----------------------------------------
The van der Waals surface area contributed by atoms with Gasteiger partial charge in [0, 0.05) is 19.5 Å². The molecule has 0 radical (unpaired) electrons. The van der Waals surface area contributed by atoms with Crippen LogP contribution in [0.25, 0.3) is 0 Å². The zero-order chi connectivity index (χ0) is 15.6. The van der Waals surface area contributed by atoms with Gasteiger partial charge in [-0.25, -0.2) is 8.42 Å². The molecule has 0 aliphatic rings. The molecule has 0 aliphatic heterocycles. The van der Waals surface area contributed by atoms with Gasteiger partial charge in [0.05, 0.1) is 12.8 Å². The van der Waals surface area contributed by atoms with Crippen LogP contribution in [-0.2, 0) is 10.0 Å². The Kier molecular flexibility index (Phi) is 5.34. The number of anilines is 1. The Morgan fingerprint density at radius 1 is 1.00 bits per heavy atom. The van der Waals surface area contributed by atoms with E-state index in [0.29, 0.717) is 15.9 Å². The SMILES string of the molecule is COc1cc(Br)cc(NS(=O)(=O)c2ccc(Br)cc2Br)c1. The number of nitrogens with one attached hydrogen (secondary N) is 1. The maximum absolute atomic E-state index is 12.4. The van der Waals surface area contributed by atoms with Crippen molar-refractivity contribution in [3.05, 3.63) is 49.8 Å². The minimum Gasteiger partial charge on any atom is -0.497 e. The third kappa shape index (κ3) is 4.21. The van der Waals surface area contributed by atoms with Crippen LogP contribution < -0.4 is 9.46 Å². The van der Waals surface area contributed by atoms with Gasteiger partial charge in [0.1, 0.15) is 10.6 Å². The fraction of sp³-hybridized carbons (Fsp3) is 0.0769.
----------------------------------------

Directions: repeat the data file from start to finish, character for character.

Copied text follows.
The van der Waals surface area contributed by atoms with Gasteiger partial charge in [0, 0.05) is 19.5 Å². The molecule has 0 radical (unpaired) electrons. The van der Waals surface area contributed by atoms with Crippen LogP contribution in [0.25, 0.3) is 0 Å². The zero-order chi connectivity index (χ0) is 15.6. The van der Waals surface area contributed by atoms with Gasteiger partial charge in [-0.25, -0.2) is 8.42 Å². The molecule has 0 aliphatic rings. The molecule has 0 aliphatic heterocycles. The van der Waals surface area contributed by atoms with Gasteiger partial charge in [0.05, 0.1) is 12.8 Å². The van der Waals surface area contributed by atoms with Crippen LogP contribution in [-0.2, 0) is 10.0 Å². The Kier molecular flexibility index (Phi) is 5.34. The number of anilines is 1. The Morgan fingerprint density at radius 1 is 1.00 bits per heavy atom. The van der Waals surface area contributed by atoms with E-state index in [0.29, 0.717) is 15.9 Å². The SMILES string of the molecule is COc1cc(Br)cc(NS(=O)(=O)c2ccc(Br)cc2Br)c1. The number of nitrogens with one attached hydrogen (secondary N) is 1. The maximum absolute atomic E-state index is 12.4. The van der Waals surface area contributed by atoms with Crippen molar-refractivity contribution in [3.05, 3.63) is 49.8 Å². The minimum Gasteiger partial charge on any atom is -0.497 e. The third kappa shape index (κ3) is 4.21. The van der Waals surface area contributed by atoms with Crippen LogP contribution < -0.4 is 9.46 Å². The van der Waals surface area contributed by atoms with Gasteiger partial charge in [0.1, 0.15) is 10.6 Å². The fraction of sp³-hybridized carbons (Fsp3) is 0.0769.